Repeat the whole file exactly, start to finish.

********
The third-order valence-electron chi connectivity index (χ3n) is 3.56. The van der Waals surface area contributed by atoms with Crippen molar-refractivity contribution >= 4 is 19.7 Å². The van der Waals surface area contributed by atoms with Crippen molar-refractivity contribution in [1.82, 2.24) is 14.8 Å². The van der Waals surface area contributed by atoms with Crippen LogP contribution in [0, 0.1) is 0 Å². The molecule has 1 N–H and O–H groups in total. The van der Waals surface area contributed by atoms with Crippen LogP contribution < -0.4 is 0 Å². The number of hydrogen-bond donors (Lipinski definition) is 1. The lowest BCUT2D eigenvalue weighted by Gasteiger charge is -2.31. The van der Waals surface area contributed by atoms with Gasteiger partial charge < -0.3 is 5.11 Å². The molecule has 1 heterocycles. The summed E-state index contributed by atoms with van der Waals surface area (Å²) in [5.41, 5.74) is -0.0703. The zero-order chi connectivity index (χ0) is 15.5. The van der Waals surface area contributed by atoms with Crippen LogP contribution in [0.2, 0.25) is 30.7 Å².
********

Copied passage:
The third-order valence-electron chi connectivity index (χ3n) is 3.56. The van der Waals surface area contributed by atoms with Crippen molar-refractivity contribution >= 4 is 19.7 Å². The van der Waals surface area contributed by atoms with Crippen molar-refractivity contribution in [1.82, 2.24) is 14.8 Å². The van der Waals surface area contributed by atoms with Crippen LogP contribution in [0, 0.1) is 0 Å². The molecule has 1 N–H and O–H groups in total. The van der Waals surface area contributed by atoms with Crippen LogP contribution < -0.4 is 0 Å². The number of hydrogen-bond donors (Lipinski definition) is 1. The lowest BCUT2D eigenvalue weighted by Gasteiger charge is -2.31. The van der Waals surface area contributed by atoms with Gasteiger partial charge < -0.3 is 5.11 Å². The molecule has 1 heterocycles. The summed E-state index contributed by atoms with van der Waals surface area (Å²) in [5.41, 5.74) is -0.0703. The zero-order chi connectivity index (χ0) is 15.5. The van der Waals surface area contributed by atoms with Crippen LogP contribution in [0.2, 0.25) is 30.7 Å².